"Father Drouillard!" he exclaimed. "I believed you to be in Canada! I did not think there was any duty that could call you to the vale of Onondaga!"

The stern face of the priest relaxed into a slight smile. This youth, though of the hostile race, was handsome and winning, and as Father Drouillard knew, he had a good heart.

"Holy Church sends us, its servants, poor and weak though we may be, on far and different errands," he said. "We seek the wheat even among the stones, and there are those, here in the vale of Onondaga itself, who watch for my coming."

Robert recalled that there were Catholic converts among the Onondagas, a fact that he had forgotten for the time, and he realized at once what a powerful factor Father Drouillard would be in the fight against him.

"The Chevalier de St. Luc has been here for some time," he said, "waiting until the fifty sachems are ready to hear him in council, when he will speak for France. Mr. Willet and I are also waiting to speak for England. But the Chevalier de St. Luc and I are the best of friends, and I hope, Father Drouillard, that you, who have come also to uphold the cause of France, will not look upon me as an enemy, but as one, unfitting though he may be, who wishes to do what he can for his country."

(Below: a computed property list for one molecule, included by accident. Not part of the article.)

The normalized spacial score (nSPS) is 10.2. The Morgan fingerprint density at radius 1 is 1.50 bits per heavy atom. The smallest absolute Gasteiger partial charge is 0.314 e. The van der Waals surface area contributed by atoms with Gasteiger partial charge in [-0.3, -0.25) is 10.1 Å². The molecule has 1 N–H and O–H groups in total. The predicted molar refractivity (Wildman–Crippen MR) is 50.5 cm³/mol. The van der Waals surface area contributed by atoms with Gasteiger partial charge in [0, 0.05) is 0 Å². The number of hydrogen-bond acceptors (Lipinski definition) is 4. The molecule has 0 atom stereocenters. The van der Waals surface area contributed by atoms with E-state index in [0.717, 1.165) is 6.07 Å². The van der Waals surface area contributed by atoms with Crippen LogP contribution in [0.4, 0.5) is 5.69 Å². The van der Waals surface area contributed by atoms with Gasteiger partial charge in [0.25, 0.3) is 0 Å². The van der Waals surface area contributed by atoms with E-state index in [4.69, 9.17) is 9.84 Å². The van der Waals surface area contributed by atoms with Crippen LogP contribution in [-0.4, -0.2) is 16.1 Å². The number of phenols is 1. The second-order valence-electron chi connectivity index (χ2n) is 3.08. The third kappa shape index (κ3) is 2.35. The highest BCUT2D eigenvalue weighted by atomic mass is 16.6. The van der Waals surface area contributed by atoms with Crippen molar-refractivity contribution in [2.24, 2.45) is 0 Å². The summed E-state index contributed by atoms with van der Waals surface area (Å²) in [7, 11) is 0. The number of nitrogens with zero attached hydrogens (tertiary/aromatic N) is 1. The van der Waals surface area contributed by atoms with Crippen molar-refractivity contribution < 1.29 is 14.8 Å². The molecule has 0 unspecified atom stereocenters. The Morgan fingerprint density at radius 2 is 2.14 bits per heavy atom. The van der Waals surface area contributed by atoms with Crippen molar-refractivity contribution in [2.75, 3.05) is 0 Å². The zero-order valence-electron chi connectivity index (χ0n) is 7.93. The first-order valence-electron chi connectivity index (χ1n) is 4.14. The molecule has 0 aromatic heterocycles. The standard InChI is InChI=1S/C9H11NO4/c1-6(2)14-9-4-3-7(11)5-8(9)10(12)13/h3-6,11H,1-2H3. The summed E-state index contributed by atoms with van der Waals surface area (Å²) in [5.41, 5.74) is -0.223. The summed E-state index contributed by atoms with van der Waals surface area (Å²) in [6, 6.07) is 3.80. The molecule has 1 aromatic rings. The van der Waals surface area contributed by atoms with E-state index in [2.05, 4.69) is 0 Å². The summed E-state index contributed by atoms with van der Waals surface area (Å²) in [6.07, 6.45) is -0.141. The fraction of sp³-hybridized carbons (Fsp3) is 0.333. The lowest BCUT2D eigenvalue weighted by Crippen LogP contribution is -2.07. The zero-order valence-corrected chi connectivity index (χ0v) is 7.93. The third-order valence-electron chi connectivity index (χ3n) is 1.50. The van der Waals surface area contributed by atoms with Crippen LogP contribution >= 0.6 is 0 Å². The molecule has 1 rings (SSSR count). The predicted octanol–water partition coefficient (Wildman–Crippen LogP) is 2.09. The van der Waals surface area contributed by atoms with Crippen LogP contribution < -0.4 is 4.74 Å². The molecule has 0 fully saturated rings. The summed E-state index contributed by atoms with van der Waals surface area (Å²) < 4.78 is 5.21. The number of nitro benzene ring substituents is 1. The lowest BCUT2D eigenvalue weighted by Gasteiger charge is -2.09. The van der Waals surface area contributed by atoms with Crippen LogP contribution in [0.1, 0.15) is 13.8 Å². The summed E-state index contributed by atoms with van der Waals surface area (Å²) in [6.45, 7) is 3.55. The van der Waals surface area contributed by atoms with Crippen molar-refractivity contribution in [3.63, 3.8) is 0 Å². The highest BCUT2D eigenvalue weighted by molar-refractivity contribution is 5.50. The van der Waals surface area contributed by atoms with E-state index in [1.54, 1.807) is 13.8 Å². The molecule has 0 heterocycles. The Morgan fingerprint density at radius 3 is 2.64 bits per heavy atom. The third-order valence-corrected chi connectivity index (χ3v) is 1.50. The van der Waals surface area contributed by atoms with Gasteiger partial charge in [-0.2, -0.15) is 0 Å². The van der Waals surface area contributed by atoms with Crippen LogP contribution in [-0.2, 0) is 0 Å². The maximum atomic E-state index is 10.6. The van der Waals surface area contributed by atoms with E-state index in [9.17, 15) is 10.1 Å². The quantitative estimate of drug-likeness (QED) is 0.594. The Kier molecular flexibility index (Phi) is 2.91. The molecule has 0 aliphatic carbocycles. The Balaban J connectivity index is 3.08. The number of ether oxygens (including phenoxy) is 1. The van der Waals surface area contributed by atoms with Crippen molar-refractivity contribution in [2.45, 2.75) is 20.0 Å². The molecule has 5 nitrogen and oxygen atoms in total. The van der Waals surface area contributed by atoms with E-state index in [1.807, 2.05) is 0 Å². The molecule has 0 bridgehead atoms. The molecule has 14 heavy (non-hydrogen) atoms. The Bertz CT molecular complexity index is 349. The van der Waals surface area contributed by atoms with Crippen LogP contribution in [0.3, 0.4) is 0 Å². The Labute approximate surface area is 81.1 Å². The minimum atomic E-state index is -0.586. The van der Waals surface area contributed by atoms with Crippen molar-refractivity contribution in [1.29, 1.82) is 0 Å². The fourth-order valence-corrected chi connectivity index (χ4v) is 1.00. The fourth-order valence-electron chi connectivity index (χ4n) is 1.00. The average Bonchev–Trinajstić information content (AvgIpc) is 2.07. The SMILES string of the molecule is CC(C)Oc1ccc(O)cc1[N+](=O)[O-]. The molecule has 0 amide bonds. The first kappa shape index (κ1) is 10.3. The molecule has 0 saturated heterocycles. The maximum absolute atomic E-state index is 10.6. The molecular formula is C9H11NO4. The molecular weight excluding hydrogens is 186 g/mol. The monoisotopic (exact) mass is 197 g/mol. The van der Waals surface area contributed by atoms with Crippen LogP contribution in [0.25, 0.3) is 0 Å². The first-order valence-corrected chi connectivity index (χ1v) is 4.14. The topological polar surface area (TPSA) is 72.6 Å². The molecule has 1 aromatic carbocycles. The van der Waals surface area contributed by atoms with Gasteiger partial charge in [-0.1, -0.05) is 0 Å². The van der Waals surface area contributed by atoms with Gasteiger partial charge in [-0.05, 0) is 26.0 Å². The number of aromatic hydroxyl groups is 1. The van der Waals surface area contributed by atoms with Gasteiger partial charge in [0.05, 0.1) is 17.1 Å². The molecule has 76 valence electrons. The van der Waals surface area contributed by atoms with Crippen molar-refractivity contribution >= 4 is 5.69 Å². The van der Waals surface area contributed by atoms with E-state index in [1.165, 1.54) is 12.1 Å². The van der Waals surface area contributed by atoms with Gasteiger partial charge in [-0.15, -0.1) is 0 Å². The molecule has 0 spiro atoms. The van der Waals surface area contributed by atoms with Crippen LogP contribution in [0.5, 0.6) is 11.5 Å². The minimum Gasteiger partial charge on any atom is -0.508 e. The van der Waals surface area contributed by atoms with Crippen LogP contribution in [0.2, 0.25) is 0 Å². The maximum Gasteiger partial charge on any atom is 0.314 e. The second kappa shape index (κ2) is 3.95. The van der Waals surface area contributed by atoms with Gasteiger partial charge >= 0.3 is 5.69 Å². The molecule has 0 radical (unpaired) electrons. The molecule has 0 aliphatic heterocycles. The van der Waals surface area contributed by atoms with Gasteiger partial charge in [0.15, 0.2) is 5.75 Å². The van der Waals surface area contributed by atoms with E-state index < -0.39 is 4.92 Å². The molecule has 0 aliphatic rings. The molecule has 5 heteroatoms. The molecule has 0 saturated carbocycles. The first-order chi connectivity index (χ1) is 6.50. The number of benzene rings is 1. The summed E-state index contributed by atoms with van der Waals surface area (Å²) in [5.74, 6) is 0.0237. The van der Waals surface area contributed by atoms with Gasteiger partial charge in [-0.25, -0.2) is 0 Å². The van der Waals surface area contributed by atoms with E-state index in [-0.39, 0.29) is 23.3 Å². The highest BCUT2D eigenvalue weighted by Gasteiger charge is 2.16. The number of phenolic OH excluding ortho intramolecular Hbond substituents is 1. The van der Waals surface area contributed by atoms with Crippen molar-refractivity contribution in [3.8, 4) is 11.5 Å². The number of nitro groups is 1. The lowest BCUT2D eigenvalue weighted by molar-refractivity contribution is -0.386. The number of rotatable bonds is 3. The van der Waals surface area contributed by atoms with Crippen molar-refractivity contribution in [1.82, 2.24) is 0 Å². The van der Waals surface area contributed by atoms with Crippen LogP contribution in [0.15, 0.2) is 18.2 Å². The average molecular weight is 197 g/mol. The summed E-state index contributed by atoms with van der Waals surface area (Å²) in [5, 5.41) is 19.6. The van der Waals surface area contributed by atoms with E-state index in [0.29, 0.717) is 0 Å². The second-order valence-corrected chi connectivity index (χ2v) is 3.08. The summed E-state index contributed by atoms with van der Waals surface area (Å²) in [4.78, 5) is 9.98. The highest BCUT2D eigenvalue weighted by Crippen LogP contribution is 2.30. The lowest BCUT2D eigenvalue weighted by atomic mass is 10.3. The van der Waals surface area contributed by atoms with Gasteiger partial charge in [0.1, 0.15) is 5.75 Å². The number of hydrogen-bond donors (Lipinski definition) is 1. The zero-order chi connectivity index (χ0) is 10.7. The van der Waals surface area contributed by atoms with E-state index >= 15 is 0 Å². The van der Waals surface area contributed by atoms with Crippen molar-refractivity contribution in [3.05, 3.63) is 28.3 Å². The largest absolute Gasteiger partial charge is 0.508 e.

Father Drouillard smiled again.

"Ah, my son," he said, "you are a good lad. You bore yourself well in Quebec, and I have naught against you, save that you are not of our race."

"And for that, reverend sir, you cannot blame me."

Father Drouillard smiled for the third time. It was not often that he smiled three times in one day, and again he reflected that this was a handsome and most winning lad.